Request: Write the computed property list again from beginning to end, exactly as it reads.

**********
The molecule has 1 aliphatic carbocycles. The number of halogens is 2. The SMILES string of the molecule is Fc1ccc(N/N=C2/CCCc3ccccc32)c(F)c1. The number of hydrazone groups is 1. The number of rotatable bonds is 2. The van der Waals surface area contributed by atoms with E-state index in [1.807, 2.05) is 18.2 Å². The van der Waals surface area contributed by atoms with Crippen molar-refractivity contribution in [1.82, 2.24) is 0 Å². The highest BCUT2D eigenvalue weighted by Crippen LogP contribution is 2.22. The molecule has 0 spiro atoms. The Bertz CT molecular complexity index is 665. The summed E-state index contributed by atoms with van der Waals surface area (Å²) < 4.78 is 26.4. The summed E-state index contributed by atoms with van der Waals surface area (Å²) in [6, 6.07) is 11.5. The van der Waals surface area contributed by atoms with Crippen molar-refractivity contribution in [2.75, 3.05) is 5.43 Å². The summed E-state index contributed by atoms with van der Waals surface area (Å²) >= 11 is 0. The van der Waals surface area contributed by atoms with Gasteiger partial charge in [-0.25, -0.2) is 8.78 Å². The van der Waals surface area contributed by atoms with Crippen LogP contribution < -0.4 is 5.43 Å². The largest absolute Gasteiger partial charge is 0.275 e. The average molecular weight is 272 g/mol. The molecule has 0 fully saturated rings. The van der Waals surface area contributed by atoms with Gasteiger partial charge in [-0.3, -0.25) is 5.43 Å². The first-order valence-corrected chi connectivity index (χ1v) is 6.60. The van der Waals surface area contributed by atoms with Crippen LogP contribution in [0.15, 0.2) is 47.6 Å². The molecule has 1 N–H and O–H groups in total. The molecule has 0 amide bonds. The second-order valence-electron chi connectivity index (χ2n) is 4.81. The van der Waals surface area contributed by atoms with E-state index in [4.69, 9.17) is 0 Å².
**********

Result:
The molecule has 1 aliphatic carbocycles. The number of halogens is 2. The SMILES string of the molecule is Fc1ccc(N/N=C2/CCCc3ccccc32)c(F)c1. The number of hydrazone groups is 1. The number of rotatable bonds is 2. The van der Waals surface area contributed by atoms with E-state index in [1.807, 2.05) is 18.2 Å². The van der Waals surface area contributed by atoms with Crippen molar-refractivity contribution in [1.82, 2.24) is 0 Å². The highest BCUT2D eigenvalue weighted by Crippen LogP contribution is 2.22. The molecule has 0 spiro atoms. The Bertz CT molecular complexity index is 665. The summed E-state index contributed by atoms with van der Waals surface area (Å²) < 4.78 is 26.4. The summed E-state index contributed by atoms with van der Waals surface area (Å²) in [6, 6.07) is 11.5. The van der Waals surface area contributed by atoms with Crippen molar-refractivity contribution in [2.75, 3.05) is 5.43 Å². The summed E-state index contributed by atoms with van der Waals surface area (Å²) >= 11 is 0. The van der Waals surface area contributed by atoms with Gasteiger partial charge in [-0.25, -0.2) is 8.78 Å². The van der Waals surface area contributed by atoms with Crippen LogP contribution < -0.4 is 5.43 Å². The largest absolute Gasteiger partial charge is 0.275 e. The average molecular weight is 272 g/mol. The molecule has 0 fully saturated rings. The van der Waals surface area contributed by atoms with Gasteiger partial charge in [-0.3, -0.25) is 5.43 Å². The first-order valence-corrected chi connectivity index (χ1v) is 6.60. The van der Waals surface area contributed by atoms with Crippen LogP contribution in [0.15, 0.2) is 47.6 Å². The molecule has 1 N–H and O–H groups in total. The molecule has 0 amide bonds. The second-order valence-electron chi connectivity index (χ2n) is 4.81. The van der Waals surface area contributed by atoms with E-state index in [4.69, 9.17) is 0 Å².